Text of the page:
Oklahoma City, OK

TIA Data

2018 Financial State of Oklahoma City (Released 1/24/2020)

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Oklahoma City's Taxpayer Burden™ is -$400, and it received a "C" from TIA.
Oklahoma City is a Sinkhole City without enough assets to cover its debt.
Decisions by elected officials have created a Taxpayer Burden™, which is each taxpayer's share of city bills after its available assets have been tapped.
TIA's Taxpayer Burden™ measurement incorporates all assets and liabilities, including retirement obligations.
Oklahoma City only has $1.4 billion of assets available to pay bills totaling $1.5 billion.
Because Oklahoma City doesn't have enough money to pay its bills, it has a $71.2 million financial hole. To erase this shortfall, each Oklahoma City taxpayer would have to send $400 to the city.
Oklahoma City's reported net position is inflated by $40 million, largely because the city defers recognizing losses incurred when retirement liabilities increase.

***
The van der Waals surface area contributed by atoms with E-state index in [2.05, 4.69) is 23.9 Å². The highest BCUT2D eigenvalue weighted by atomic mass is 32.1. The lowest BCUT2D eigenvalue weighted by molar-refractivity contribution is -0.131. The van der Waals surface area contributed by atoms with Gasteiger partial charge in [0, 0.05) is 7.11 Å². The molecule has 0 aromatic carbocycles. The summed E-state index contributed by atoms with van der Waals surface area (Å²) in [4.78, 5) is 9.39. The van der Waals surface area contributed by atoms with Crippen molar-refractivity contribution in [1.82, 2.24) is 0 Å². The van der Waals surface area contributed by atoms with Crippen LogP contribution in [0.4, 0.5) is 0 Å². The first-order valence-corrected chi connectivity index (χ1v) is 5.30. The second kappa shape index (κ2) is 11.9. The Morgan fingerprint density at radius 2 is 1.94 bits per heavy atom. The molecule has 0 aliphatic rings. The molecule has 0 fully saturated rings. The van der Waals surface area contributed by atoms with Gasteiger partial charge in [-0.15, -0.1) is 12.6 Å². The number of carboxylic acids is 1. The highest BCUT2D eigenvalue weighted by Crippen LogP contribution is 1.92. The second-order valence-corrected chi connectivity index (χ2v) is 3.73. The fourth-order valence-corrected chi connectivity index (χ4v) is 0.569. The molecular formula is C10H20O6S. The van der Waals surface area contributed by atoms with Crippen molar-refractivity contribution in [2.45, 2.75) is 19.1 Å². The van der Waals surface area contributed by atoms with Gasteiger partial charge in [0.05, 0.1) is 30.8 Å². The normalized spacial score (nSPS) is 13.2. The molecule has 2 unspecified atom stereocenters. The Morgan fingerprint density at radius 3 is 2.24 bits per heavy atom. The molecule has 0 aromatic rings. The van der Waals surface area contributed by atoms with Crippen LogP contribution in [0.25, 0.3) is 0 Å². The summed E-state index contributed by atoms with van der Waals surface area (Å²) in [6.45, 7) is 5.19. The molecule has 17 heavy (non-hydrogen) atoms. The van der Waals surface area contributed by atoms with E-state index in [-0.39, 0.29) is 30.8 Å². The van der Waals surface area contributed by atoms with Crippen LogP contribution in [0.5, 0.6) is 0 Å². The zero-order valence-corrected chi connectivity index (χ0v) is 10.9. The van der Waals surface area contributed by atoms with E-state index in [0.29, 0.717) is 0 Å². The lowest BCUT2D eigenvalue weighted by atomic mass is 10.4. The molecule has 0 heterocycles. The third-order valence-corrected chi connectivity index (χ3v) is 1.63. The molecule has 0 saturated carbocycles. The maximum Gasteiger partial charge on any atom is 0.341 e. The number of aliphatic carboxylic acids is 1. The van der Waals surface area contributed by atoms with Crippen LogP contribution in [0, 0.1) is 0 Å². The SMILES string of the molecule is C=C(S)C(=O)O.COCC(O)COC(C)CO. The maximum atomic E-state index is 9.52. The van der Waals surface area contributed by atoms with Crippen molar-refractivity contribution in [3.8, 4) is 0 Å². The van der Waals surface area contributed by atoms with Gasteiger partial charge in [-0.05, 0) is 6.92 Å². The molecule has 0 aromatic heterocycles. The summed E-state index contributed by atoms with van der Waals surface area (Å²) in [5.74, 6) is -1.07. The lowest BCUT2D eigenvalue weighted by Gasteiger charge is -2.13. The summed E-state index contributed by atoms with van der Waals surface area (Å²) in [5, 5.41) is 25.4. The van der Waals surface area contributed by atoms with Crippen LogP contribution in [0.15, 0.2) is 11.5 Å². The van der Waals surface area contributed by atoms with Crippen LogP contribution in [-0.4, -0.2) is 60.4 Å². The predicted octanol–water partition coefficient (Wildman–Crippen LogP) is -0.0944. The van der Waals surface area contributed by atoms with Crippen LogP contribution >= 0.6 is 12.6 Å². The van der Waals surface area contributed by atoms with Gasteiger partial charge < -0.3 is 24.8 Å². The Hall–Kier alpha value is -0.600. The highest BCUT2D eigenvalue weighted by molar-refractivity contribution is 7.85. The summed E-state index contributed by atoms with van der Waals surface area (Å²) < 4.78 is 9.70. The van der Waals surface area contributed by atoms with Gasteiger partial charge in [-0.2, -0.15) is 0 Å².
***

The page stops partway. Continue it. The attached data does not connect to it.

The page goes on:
The city's financial report was released 142 days after its fiscal year end, which is considered timely according to the 180 day standard.

Prior Years' TIA Data

2017 Financial State of Oklahoma City

2016 Financial State of Oklahoma City

2015 Financial State of Oklahoma City

Other Resources

Oklahoma City Comprehensive Annual Financial Reports

Publishing Entity: Finance Department

Oklahoma City draws some MAPS to avoid public debt


Debt is a very common aspect of life in the U.S. If you own a house, you might be paying off a loan you used to buy it, and it could be years before you’ve finished doing so. Cities do this too for large public projects, except their debt frequently takes shape as municipal bonds.